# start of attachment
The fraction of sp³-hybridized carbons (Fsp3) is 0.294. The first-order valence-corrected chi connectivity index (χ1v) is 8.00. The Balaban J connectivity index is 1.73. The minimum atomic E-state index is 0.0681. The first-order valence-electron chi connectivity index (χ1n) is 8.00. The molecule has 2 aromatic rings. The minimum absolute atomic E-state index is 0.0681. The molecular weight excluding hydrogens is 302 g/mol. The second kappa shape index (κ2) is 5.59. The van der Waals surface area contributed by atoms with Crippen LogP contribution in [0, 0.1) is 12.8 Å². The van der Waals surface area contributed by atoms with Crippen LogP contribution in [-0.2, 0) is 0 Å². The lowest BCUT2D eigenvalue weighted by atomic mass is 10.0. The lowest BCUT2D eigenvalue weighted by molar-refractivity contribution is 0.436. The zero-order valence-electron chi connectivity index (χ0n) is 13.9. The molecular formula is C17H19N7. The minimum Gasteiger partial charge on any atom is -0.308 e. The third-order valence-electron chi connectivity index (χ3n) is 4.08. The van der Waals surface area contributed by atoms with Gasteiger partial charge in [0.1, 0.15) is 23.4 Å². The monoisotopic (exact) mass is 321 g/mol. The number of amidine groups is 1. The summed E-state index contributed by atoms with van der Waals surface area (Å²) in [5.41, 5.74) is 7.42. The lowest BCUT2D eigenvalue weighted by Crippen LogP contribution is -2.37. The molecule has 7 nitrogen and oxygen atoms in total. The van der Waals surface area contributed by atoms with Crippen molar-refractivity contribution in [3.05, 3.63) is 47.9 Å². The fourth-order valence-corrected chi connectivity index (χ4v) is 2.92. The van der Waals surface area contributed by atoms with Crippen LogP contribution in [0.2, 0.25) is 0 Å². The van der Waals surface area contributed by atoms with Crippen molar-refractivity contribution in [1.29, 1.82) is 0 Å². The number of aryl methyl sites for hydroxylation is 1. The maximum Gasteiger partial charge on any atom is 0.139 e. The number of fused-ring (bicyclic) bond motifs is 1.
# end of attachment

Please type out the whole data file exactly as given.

The fraction of sp³-hybridized carbons (Fsp3) is 0.294. The first-order valence-corrected chi connectivity index (χ1v) is 8.00. The Balaban J connectivity index is 1.73. The minimum atomic E-state index is 0.0681. The first-order valence-electron chi connectivity index (χ1n) is 8.00. The molecule has 2 aromatic rings. The minimum absolute atomic E-state index is 0.0681. The molecular weight excluding hydrogens is 302 g/mol. The second kappa shape index (κ2) is 5.59. The van der Waals surface area contributed by atoms with Crippen LogP contribution in [0, 0.1) is 12.8 Å². The van der Waals surface area contributed by atoms with Crippen LogP contribution in [-0.2, 0) is 0 Å². The lowest BCUT2D eigenvalue weighted by atomic mass is 10.0. The lowest BCUT2D eigenvalue weighted by molar-refractivity contribution is 0.436. The zero-order valence-electron chi connectivity index (χ0n) is 13.9. The molecular formula is C17H19N7. The minimum Gasteiger partial charge on any atom is -0.308 e. The third-order valence-electron chi connectivity index (χ3n) is 4.08. The van der Waals surface area contributed by atoms with Gasteiger partial charge in [0.1, 0.15) is 23.4 Å². The monoisotopic (exact) mass is 321 g/mol. The number of amidine groups is 1. The summed E-state index contributed by atoms with van der Waals surface area (Å²) in [5.41, 5.74) is 7.42. The lowest BCUT2D eigenvalue weighted by Crippen LogP contribution is -2.37. The molecule has 7 nitrogen and oxygen atoms in total. The van der Waals surface area contributed by atoms with Crippen molar-refractivity contribution in [3.05, 3.63) is 47.9 Å². The fourth-order valence-corrected chi connectivity index (χ4v) is 2.92. The van der Waals surface area contributed by atoms with Crippen LogP contribution in [0.2, 0.25) is 0 Å². The van der Waals surface area contributed by atoms with Crippen molar-refractivity contribution in [1.29, 1.82) is 0 Å². The number of aryl methyl sites for hydroxylation is 1. The maximum Gasteiger partial charge on any atom is 0.139 e. The number of fused-ring (bicyclic) bond motifs is 1.